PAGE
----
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    Probably a poor choice of words on my part - I do not use, nor advocate a roundhouse style swing. Like you, I use a vertical motion, coming directly over the top of my head and straight down into the log. Nevertheless, my point about impact velocity is still apposite, and if I use a heavier maul I just cannot get enough speed on my swing.
  15. razerface

    razerface Minister of Fire

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    it is most likely there to try and survive a missed swing or hard wood rub going thru the wood.
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  16. Joful

    Joful Minister of Fire

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    Understood, but the fix to the missed swing breakage is putting the tool in the hands of someone who knows how to use it. I could clip the wings off a fly with my favorite 8 lb. maul, without hurting him, if he'd just stay still long enough.
  17. BrotherBart

    BrotherBart Hearth.com LLC Mid-Atlantic Division Staff Member

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    Love them collars. Because of:

    1. Tiredness
    2. Beer
    3. Tiredness + beer
    EMB5530 likes this.
  18. fossil

    fossil Accidental Moderator Staff Member

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    BS.jpg
    Batman, EMB5530, NVHunter and 4 others like this.
  19. tsquini

    tsquini Minister of Fire

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    How much chopping are you doing? Swinging a 6lbs maul for a few hours will do you in. Where the splitting ax at half the weight at least you will be able to chop in consecutive days. My suggestion is buy a good splitting ax. When it comes to a maul just get a cheap one.
  20. jatoxico

    jatoxico Minister of Fire

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    I believe axe collars have been used for a very long time. If you don't like it you don't like it but it's not a new addition AFAIK.
    Last edited: Feb 27, 2014
  21. Makers Mark

    Makers Mark New Member

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    The metal collars have saved the handles on mine several times. Wood doesn't always split straight and beer equals aim maybe off. Coming from someone who has bought umpteen handles over past 30 yrs.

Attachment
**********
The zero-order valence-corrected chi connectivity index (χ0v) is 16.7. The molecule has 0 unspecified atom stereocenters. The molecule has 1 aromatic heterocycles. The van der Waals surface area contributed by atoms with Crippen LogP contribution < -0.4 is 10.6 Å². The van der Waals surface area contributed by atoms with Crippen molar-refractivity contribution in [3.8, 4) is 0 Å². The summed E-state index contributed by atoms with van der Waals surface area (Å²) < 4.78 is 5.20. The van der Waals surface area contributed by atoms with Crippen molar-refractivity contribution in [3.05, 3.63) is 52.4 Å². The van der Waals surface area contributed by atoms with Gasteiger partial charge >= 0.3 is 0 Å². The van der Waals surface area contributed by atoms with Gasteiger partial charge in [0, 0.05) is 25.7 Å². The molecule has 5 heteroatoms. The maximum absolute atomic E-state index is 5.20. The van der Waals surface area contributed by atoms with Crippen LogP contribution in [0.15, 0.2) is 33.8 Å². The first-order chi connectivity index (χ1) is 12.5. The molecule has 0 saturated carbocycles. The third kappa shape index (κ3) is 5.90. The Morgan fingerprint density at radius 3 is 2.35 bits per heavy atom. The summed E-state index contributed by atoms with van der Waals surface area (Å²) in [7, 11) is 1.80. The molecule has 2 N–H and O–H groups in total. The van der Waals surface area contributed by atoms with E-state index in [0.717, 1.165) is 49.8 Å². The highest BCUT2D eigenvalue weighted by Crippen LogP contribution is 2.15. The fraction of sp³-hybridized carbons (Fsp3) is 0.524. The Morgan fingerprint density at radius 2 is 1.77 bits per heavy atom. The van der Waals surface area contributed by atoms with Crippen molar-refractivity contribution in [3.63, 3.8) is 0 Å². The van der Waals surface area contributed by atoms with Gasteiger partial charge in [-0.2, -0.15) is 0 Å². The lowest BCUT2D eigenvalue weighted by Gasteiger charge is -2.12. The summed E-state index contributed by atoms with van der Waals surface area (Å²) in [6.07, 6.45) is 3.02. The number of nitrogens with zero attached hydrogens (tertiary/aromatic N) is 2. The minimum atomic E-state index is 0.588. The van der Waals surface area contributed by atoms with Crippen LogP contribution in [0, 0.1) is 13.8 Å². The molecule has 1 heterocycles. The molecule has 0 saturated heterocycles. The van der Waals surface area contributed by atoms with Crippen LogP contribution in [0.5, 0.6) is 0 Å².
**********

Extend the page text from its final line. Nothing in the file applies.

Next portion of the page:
tfdchief likes this.
  22. tfdchief

    tfdchief Minister of Fire

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    Hey Makers Mark, off topic but my boss is a Makers Mark man! Sips it straight ;)
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  23. Makers Mark

    Makers Mark New Member

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    Good stuff especially on a cold nite in front of a warm fire.
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  24. smokedragon

    smokedragon Minister of Fire

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    When I was a kid (12 - 15) my grandpa made us fell trees with double bit axes......I have often thought about doing so again (but that Stihl just doesn't like to sit).

    If you want my two cents. Get the splitting axe. It is a fine tool. Mauls work better on stuff that is really stringy or tough, but a nice axe like that will do wonders on straight grained wood. It is a real beauty.

    As for the american vs. scandanavian.....I would personally go scandanavian. It is lighter and shorter. If you are trying to fell a tree by hand, that smaller weight is much easier to swing and get good bites into the tree. The shorter handle is nice if you are near other trees.

    Those are really nice tools. Makes me want to add to my collection of wood cutting/splitting gear.
    Joful, Makers Mark and tfdchief like this.
  25. Makers Mark

    Makers Mark New Member

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    I agree the ax will split most the maul is good for really tough stuff. They make a 31" handle large splitting ax. I have been really looking at those.